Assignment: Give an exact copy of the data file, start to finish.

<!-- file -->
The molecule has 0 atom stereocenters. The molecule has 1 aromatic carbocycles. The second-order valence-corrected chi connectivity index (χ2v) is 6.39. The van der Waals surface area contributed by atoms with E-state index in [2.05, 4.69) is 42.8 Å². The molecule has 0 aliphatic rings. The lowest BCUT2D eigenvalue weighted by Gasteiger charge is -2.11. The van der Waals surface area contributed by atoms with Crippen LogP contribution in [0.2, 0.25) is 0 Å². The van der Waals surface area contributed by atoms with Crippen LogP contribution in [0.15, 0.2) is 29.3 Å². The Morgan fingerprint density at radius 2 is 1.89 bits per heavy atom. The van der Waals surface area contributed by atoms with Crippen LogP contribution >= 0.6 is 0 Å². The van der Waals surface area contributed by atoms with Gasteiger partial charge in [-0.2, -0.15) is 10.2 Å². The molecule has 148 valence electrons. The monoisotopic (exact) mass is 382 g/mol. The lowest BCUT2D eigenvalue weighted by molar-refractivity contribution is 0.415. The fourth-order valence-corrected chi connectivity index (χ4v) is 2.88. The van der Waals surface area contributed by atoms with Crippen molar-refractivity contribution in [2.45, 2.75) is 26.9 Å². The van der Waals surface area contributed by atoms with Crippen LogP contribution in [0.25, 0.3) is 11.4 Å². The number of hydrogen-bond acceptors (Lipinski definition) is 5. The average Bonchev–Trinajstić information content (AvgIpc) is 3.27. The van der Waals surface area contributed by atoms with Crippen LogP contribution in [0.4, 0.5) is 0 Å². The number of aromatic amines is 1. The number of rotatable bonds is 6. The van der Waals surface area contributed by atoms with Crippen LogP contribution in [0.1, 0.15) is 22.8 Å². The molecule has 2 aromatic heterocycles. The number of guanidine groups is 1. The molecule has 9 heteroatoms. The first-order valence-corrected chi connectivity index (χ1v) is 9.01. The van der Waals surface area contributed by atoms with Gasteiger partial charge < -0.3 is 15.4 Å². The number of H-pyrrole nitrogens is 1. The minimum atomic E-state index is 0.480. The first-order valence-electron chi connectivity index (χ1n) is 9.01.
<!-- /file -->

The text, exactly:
The molecule has 0 atom stereocenters. The molecule has 1 aromatic carbocycles. The second-order valence-corrected chi connectivity index (χ2v) is 6.39. The van der Waals surface area contributed by atoms with E-state index in [2.05, 4.69) is 42.8 Å². The molecule has 0 aliphatic rings. The lowest BCUT2D eigenvalue weighted by Gasteiger charge is -2.11. The van der Waals surface area contributed by atoms with Crippen LogP contribution in [0.2, 0.25) is 0 Å². The van der Waals surface area contributed by atoms with Crippen LogP contribution in [0.15, 0.2) is 29.3 Å². The Morgan fingerprint density at radius 2 is 1.89 bits per heavy atom. The van der Waals surface area contributed by atoms with Crippen LogP contribution >= 0.6 is 0 Å². The van der Waals surface area contributed by atoms with Gasteiger partial charge in [-0.2, -0.15) is 10.2 Å². The molecule has 148 valence electrons. The monoisotopic (exact) mass is 382 g/mol. The lowest BCUT2D eigenvalue weighted by molar-refractivity contribution is 0.415. The fourth-order valence-corrected chi connectivity index (χ4v) is 2.88. The van der Waals surface area contributed by atoms with Crippen molar-refractivity contribution in [2.45, 2.75) is 26.9 Å². The van der Waals surface area contributed by atoms with Crippen LogP contribution in [0.25, 0.3) is 11.4 Å². The number of hydrogen-bond acceptors (Lipinski definition) is 5. The average Bonchev–Trinajstić information content (AvgIpc) is 3.27. The van der Waals surface area contributed by atoms with Crippen LogP contribution in [0.4, 0.5) is 0 Å². The number of aromatic amines is 1. The number of rotatable bonds is 6. The van der Waals surface area contributed by atoms with Crippen LogP contribution in [0.1, 0.15) is 22.8 Å². The molecule has 2 aromatic heterocycles. The number of guanidine groups is 1. The molecule has 9 heteroatoms. The first-order valence-corrected chi connectivity index (χ1v) is 9.01. The van der Waals surface area contributed by atoms with Gasteiger partial charge < -0.3 is 15.4 Å². The number of H-pyrrole nitrogens is 1. The minimum atomic E-state index is 0.480. The first-order valence-electron chi connectivity index (χ1n) is 9.01.